The 17th Annual California State Fullerton Economic Forecast did not paint a pretty picture of the national of state economy for the next few years.
Economists Anil Puri and Mira Farka took the stage at the Hyatt Regency in Irvine this afternoon to deliver the 17th annual California State Fullerton Economic Forecast. At this point, given the state of the economy, no one expected the outlook to be good. The news that U.S. GDP growth picked up somewhat in the third quarter, to 2.5 percent, took some of the edge off. The theme of last year's presentation was "Recovery," so it made sense that the question asked this time around was "Where's my boom?"
Yeah, about that boom...
Much like the UCLA Anderson forecast, released in September, the Fullerton forecast — which provides a comprehensive picture of the national and Southern California regional economy — tackled the sluggish nature of the recovery from the 2008 Financial Crisis and subsequent Great Recession. What are economists at UCLA and Fullerton worried about? Well, not about finding a boom. More like avoiding a stall:
There is much talk about the economy moving at "stall speed" these days. The concern is that a stalled economy can easily slip back into recession—which is further evidenced by data showing that, since the 70s, whenever GDP has grown by less than 1% in a given quarter a recession has followed more than half the time.
This is the dreaded "double dip" recession than everyone has gotten so concerned about since the apparent recovery weakened earlier this year, in the face of the Japanese earthquake/tsunami and the oil shock that followed the Arab Spring (the debt ceiling debate and the Eurozone crisis haven't helped).
The ensuing lack of confidence, coupled with continuing efforts by consumers and businesses to shed debt, has parked national unemployment at 9.1 percent, California at just under 12 percent, and Los Angeles County at 12 percent.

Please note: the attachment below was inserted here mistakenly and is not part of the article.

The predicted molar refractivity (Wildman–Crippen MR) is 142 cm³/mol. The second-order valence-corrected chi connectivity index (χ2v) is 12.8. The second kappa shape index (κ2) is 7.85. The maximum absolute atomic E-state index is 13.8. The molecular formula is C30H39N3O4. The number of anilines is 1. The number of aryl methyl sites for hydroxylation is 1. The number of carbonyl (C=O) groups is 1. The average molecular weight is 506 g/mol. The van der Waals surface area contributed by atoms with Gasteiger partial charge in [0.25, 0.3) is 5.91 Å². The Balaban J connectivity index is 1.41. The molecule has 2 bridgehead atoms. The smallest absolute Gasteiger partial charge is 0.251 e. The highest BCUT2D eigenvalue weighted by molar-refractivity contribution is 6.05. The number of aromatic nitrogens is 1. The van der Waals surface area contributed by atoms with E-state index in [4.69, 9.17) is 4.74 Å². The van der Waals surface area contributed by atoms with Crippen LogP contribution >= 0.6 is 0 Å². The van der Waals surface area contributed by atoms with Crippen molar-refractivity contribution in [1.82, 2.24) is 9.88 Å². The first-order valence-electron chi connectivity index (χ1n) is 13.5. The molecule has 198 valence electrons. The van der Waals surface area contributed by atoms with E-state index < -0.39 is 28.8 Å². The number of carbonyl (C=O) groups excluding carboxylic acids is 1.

Decent and unexpected GDP growth over the summer has calmed those fears. And for the Fullerton economists, echoing the Anderson forecast, most components of the economy have fallen so low, and recovered so tepidly, that it would take a massive shock to the overall system to bring on another recession. When you're this far down, it's hard to keep on falling.
Of course, just because we aren't technically in a recession, and now don't expect to tumble back into one this year or next, that doesn't mean people aren't feeling gloomy about national and especially regional economic prospects. "Please don't shoot the messenger," asked peppery Fullerton economist Farka, who delivered the troubling macroeconomic overview to the lunchtime audience at the Hyatt.
She had good reason for the request:
We are four years into what can potentially turn into our lost decade. According to our projections, in the baseline scenario, unemployment is likely to return to its full potential (around 5%) only by the end of 2018 and perhaps later if the current recovery is derailed....So, our best scenario is one of “muddling through” or “long slog no slide.”
I'll unpack the data a bit more in subsequent posts, but the forecast zeroed in on a disturbing trend: jobless recoveries from recessions aren't just here to stay — they're getting worse. The time lag between GDP recovery and employment recovery, according to forecast, was six months after the 1981 recession; 15 after 1990; and 40 after 2001. After the Great Recession, the recovery period could be 60 months — or more!
The U.S. is getting worse at recovering, on the employment front, with each recession. You could argue that this last recession was far more severe than anything we'd seen since the Great Depression, but the fact remains that even much less daunting recessions are very successfully destroying jobs while the economy is failing spectacularly at bringing them back at a reasonable pace.
Meanwhile, job creation itself is slowing down. Between 2000-07, "the U.S. added a total of 9.2 million jobs" according to the Fullerton forecast, "half the rate of the previous decade."
Anil Puri offered a quote from the poet Paul Valéry to characterize the situation (Ah, economists — you're got to love their worldliness!): "The trouble with our times is the future is not what it used to be."
Is this the New Normal? A "lost decade"? I think it's a variation on the stagflation of the late 1970s, which I call "stuckflation." And I find myself agreeing with Puri and Paul Valéry. Although I think Leonard Cohen might have said it better.